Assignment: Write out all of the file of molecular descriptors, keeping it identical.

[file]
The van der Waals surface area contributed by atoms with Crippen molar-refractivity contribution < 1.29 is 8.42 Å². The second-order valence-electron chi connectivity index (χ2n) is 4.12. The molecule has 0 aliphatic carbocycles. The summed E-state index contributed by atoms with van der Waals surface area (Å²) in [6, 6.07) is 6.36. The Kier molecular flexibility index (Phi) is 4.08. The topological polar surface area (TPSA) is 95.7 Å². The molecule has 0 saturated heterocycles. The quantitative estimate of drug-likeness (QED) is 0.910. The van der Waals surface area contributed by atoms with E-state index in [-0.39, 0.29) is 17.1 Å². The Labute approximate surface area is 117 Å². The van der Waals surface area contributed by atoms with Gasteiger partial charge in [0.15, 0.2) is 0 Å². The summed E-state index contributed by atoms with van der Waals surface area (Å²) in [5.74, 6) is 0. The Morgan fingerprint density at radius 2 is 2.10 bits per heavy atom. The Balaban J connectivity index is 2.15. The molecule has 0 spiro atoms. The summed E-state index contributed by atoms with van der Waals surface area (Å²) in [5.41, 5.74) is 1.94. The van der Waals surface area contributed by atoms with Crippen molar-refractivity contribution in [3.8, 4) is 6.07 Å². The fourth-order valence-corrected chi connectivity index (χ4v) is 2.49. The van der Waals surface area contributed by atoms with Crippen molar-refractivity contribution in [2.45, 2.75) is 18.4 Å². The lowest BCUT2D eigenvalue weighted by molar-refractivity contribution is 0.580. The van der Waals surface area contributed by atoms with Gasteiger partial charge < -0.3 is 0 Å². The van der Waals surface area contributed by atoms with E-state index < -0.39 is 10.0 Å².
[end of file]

The van der Waals surface area contributed by atoms with Crippen molar-refractivity contribution < 1.29 is 8.42 Å². The second-order valence-electron chi connectivity index (χ2n) is 4.12. The molecule has 0 aliphatic carbocycles. The summed E-state index contributed by atoms with van der Waals surface area (Å²) in [6, 6.07) is 6.36. The Kier molecular flexibility index (Phi) is 4.08. The topological polar surface area (TPSA) is 95.7 Å². The molecule has 0 saturated heterocycles. The quantitative estimate of drug-likeness (QED) is 0.910. The van der Waals surface area contributed by atoms with E-state index in [-0.39, 0.29) is 17.1 Å². The Labute approximate surface area is 117 Å². The van der Waals surface area contributed by atoms with Gasteiger partial charge in [0.15, 0.2) is 0 Å². The summed E-state index contributed by atoms with van der Waals surface area (Å²) in [5.74, 6) is 0. The Morgan fingerprint density at radius 2 is 2.10 bits per heavy atom. The Balaban J connectivity index is 2.15. The molecule has 0 spiro atoms. The summed E-state index contributed by atoms with van der Waals surface area (Å²) in [5.41, 5.74) is 1.94. The van der Waals surface area contributed by atoms with Crippen molar-refractivity contribution in [3.8, 4) is 6.07 Å². The fourth-order valence-corrected chi connectivity index (χ4v) is 2.49. The van der Waals surface area contributed by atoms with Crippen molar-refractivity contribution in [2.45, 2.75) is 18.4 Å². The lowest BCUT2D eigenvalue weighted by molar-refractivity contribution is 0.580. The van der Waals surface area contributed by atoms with Gasteiger partial charge < -0.3 is 0 Å². The van der Waals surface area contributed by atoms with E-state index < -0.39 is 10.0 Å².